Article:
Sumo

Short History

     Martial arts similar to sumo have been performed around the world since long ago. In Japan, figurines of sumo wrestlers have been unearthed dating back to between the third and seventh centuries. Sumo reportedly began as a ritual in Shinto ceremonies to entertain the gods. In the Nara period (710-794) and Heian period (794-1192), sumo became an event conducted at the imperial court, and bouts were performed in front of the emperor. Early sumo was a rough and tumble affair that combined elements of boxing and wrestling and had few laws. Under the patronage of the Imperial Court rules were formulated and techniques were developed. In the Kamakura Period (1185-1333) sumo was used to train samurai and to settle disputes.
     Sumo wrestling has been a profitable, professional sport for four centuries. In the Edo period (1603-1867) sumo tournaments were often held in Tokyo, Osaka and Kyoto. The basic organization and rules of sumo have changed little since the 1680s. Up through the early 20th century, there were only two basho a year, however, as sumo's popularity grew, the number of major tournaments increased to current six basho a year in 1958. Sumo's popularity was further enhanced by the late Emperor Showa. Beginning with the 1955 tournament, the emperor made a custom of attending one day of each tournament held in Tokyo. Sumo is also an amateur sport. International Sumo Federation (IFS) was formed in 1992.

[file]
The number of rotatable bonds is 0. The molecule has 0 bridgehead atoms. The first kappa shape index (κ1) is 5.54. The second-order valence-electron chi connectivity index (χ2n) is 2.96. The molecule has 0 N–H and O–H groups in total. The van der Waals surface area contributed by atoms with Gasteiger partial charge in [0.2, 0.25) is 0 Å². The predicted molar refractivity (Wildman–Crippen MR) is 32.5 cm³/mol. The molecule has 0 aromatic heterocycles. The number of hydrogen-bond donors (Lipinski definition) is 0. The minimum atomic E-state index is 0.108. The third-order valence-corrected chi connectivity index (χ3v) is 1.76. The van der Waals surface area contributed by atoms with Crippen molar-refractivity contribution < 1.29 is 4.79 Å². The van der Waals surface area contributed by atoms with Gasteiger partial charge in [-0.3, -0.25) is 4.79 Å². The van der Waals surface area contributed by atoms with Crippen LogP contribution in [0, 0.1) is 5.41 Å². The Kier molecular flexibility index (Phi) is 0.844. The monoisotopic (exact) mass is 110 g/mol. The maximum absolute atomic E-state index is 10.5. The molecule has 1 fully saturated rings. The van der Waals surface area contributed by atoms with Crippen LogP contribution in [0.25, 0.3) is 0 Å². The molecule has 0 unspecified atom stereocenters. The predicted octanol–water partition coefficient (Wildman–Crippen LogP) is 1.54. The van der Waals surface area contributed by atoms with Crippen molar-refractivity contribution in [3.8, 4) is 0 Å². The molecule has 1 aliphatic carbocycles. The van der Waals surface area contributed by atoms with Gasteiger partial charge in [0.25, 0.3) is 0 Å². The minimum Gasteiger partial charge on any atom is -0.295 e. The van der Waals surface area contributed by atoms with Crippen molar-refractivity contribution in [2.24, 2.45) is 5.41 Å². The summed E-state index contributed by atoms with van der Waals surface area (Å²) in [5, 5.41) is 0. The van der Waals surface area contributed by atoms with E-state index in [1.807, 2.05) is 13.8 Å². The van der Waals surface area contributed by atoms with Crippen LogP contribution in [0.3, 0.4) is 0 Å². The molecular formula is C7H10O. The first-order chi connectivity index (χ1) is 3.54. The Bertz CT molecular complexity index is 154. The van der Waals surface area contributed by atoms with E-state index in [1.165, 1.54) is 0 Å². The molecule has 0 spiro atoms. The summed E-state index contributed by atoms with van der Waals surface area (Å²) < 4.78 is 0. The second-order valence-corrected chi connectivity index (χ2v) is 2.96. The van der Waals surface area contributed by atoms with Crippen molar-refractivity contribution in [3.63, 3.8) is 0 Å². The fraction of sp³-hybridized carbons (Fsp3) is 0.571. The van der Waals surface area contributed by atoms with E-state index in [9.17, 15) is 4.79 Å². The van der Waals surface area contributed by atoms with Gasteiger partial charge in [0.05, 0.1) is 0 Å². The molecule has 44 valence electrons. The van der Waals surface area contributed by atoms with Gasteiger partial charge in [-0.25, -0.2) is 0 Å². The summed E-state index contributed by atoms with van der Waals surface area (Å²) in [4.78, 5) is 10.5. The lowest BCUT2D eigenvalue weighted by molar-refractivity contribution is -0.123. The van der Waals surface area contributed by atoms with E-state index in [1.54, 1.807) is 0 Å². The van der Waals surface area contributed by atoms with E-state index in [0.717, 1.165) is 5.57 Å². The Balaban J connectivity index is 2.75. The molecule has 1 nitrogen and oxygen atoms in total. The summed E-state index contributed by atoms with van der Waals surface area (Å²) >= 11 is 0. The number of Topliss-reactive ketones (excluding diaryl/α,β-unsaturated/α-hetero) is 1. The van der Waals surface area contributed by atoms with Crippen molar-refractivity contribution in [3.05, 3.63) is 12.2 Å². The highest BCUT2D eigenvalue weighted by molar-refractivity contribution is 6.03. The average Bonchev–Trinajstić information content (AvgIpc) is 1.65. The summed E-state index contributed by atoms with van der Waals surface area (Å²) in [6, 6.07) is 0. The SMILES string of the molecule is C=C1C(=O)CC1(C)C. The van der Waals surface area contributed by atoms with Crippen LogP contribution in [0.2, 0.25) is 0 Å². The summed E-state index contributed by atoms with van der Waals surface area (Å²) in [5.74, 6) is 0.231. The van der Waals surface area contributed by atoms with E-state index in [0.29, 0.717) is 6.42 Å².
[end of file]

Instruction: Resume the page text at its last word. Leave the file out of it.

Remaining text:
In 1907 Yokozuna Hitachiyama visited America and began the introduction of Sumo to foreign countries, while sumo was first practiced outside of Japan by members of the overseas Japanese community and several decades ago the sport began to attract other nationalities. Since the 1960s, young wrestlers from the United States, Canada, China, South Korea, Mongolia, Argentina, Brazil, Tonga, Russia, Georgia, Bulgaria, Estonia, and elsewhere have come to Japan to take up the sport, and a few of them have excelled. Thanks in part to greater dissemination of sumo overseas by exhibition tournaments the sport is gaining popularity outside Japan. Professional sumo is organized by the Japan Sumo Association.

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